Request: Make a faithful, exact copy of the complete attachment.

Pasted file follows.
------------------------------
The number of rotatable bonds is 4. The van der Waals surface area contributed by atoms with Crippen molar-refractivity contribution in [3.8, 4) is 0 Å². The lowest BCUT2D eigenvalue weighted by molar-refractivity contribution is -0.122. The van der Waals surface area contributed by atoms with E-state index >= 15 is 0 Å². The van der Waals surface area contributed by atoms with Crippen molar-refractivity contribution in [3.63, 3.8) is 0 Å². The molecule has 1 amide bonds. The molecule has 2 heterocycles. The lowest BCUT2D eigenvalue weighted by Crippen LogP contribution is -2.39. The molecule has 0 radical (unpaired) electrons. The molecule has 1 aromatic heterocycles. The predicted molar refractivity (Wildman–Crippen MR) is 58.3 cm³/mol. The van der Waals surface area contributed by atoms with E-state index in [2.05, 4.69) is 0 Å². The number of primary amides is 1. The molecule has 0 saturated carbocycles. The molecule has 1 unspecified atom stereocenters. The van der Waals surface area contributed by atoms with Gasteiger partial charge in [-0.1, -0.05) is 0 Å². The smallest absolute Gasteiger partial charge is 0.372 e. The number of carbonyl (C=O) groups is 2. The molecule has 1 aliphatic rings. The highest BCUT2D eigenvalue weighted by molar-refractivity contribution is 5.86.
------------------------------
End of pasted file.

The number of rotatable bonds is 4. The van der Waals surface area contributed by atoms with Crippen molar-refractivity contribution in [3.8, 4) is 0 Å². The lowest BCUT2D eigenvalue weighted by molar-refractivity contribution is -0.122. The van der Waals surface area contributed by atoms with E-state index >= 15 is 0 Å². The van der Waals surface area contributed by atoms with Crippen molar-refractivity contribution in [3.63, 3.8) is 0 Å². The molecule has 1 amide bonds. The molecule has 2 heterocycles. The lowest BCUT2D eigenvalue weighted by Crippen LogP contribution is -2.39. The molecule has 0 radical (unpaired) electrons. The molecule has 1 aromatic heterocycles. The predicted molar refractivity (Wildman–Crippen MR) is 58.3 cm³/mol. The van der Waals surface area contributed by atoms with E-state index in [2.05, 4.69) is 0 Å². The number of primary amides is 1. The molecule has 0 saturated carbocycles. The molecule has 1 unspecified atom stereocenters. The van der Waals surface area contributed by atoms with Gasteiger partial charge in [-0.1, -0.05) is 0 Å². The smallest absolute Gasteiger partial charge is 0.372 e. The number of carbonyl (C=O) groups is 2. The molecule has 1 aliphatic rings. The highest BCUT2D eigenvalue weighted by molar-refractivity contribution is 5.86.